Before mariner starts his main topic

Bon Voyage to Jim Lehrer. He was a newscaster when the news was real and meaningful and more of the moment than broadcasting is today; for much of mariner’s life MacNeil and Lehrer were mariner’s go to newscasters. (Those were the days when news did not have to make a profit – it was a public service. Since Sixty Minutes in 1977, not only did news have to report news, it had to entertain – the beginning of pundits, gossip and, if not fake, trumped-up news.)

– – – –

As to the main topic, evidence of plutocracy and corporatism:

֎ Top twenty corporations in lobby expenses:

U.S. Chamber of Commerce: $58.2 million (versus $64.1 million in 2018)

Open Society Policy Center: $48.5 million (versus $31.5 million in 2018)

National Association of Realtors: $41.1 million (versus $72.6 million in 2018)

Pharmaceutical Research and Manufacturers of America: $28.9 million (versus $27.5 million in 2018)

American Hospital Association: $22.2 million (versus $19.9 million in 2018)

American Medical Association: $20 million (versus $19.8 million in 2018)

Business Roundtable: $20 million (versus $23.2 million in 2018)

U.S. Chamber Institute for Legal Reform: $18 million (versus $29.8 million in 2018)

<Facebook: $16.7 million (versus $12.6 million in 2018)

<Amazon: $16.1 million (versus $14.2 million in 2018)

National Association of Manufacturers: $14.6 million (versus $9.5 million in 2018)

NCTA — The Internet & Television Association: $14.2 million (versus $13.2 million in 2018)

Boeing: $13.8 million (versus $15.1 million in 2018)

Comcast: $13.4 million (versus $15.1 million in 2018)

Northrop Grumman: $13.3 million (versus $11.9 million in 2018)

Lockheed Martin: $12.9 million (versus $13.1 million in 2018)

United Technologies: $12.7 million (versus $10.1 million in 2018)

National Association of Broadcasters: $12.7 million (versus $14.2 million in 2018)

CTIA — The Wireless Association: $12.4 million (versus $11.4 million in 2018)

Southern Company: $12.2 million (versus $12.3 million in 2018)

֎ WHO’S AFRAID OF THE IRS? NOT FACEBOOK. The social media behemoth is about to face off with the tax agency in a rare trial to capture billions that the IRS thinks Facebook owes. But onerous budget cuts have hamstrung the agency’s ability to bring the case. [ProPublica]

֎ WHAT FORMER LAWMAKERS WHO WENT TO K STREET ARE UP TO: More than a dozen lawmakers who lost their seats or chose to retire in 2018 announced they were heading to K Street (‘Lobbyist Street’) last year. The former representatives are allowed to lobby their former colleagues . . . [Politico]

֎ EFFORTS TO REFORM FINANCE CAMPAIGN LAWS in the United States invariably disappoint or enrage some people. In 1976, Sen. James Buckley (R-NY) became the latest in a long line of politicians to take his outrage all the way to the Supreme Court. He argued Federal Election Campaign Act limits on campaign spending violated free speech rights. The Supreme Court agreed, and the act was amended to allow unlimited spending by political candidates. This decision opened the floodgate of political advertising that pours through television sets from coast to coast in the run-up to a major election. [Wikipedia]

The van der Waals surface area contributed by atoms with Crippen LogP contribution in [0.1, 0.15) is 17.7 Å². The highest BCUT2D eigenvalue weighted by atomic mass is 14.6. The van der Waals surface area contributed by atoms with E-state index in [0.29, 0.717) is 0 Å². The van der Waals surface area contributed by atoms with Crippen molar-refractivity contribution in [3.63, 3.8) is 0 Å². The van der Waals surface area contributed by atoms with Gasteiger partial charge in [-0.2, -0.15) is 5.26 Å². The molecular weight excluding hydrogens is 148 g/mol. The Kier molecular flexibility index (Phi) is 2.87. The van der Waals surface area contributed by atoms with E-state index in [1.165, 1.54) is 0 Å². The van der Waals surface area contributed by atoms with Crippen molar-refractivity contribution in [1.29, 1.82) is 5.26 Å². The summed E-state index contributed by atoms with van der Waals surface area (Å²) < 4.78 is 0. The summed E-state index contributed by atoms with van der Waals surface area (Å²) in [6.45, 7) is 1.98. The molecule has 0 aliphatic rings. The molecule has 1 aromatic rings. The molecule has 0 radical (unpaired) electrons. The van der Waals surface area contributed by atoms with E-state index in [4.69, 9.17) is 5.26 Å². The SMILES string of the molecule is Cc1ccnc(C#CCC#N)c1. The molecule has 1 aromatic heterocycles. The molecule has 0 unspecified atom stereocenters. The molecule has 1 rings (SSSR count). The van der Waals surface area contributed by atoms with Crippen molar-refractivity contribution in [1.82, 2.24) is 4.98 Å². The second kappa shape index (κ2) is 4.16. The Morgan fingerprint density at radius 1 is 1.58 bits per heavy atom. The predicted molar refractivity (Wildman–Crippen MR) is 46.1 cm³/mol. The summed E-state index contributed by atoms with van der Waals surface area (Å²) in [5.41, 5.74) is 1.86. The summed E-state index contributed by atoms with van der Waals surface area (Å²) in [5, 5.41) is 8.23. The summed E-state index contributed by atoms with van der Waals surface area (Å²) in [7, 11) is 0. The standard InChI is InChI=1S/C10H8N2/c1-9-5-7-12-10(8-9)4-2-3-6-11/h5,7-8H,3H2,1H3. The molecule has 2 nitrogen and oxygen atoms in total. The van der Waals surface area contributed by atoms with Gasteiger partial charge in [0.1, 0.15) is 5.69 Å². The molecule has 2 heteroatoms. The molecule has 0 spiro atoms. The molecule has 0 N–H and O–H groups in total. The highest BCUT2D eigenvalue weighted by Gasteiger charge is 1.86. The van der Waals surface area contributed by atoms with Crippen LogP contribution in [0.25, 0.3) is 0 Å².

֎ LET NO GOOD DEED GO UNPUNISHED. The latest attempt to level the financial playing field among federal candidates was the 2002 Bipartisan Campaign Reform Act. Coming together in relative solidarity, Republicans and Democrats sought to ban non-federal contributions to campaigns, limit spending by federal candidates and also ban political issue ads from airing within 30 days of an election. This development might have been music to the ears of those Americans weary of listening to the steady stream of political advertisements that emanate from radios and televisions every four years. However, several aspects of this law were challenged less than a year after it was enacted. The U.S. Supreme Court has subsequently struck down many provisions of the act. [Wikipedia]

֎ The DISCLOSE Act (S. 3628) was proposed in July 2010. The bill would have amended the Federal Election Campaign Act of 1971 to prohibit government contractors from making expenditures with respect to such elections, and establish additional disclosure requirements for election spending. It went nowhere. [Wikipedia]

For many decades mariner’s position on campaign financing has been twofold: (1) All financing for an elective position, local, state or federal, is limited to the jurisdictional boundaries of that specific election subject to local election regulations. (2) The election of the President and other inter-jurisdictional positions (including referendums) are funded by the Federal Election Commission and disallow private funding.

There is an underlying belief that explains the Supreme Court’s willingness to be complicit in unfair election practices: Money and speech is the same thing and protected by the First Amendment – an idea the Supreme Court has upheld a number of times. The flaw in this philosophy is that a zillionaire has a zillion votes and the common man has one – if they’re lucky.

Ancient Mariner

Leave a Reply

Your email address will not be published. Required fields are marked *

This site uses Akismet to reduce spam. Learn how your comment data is processed.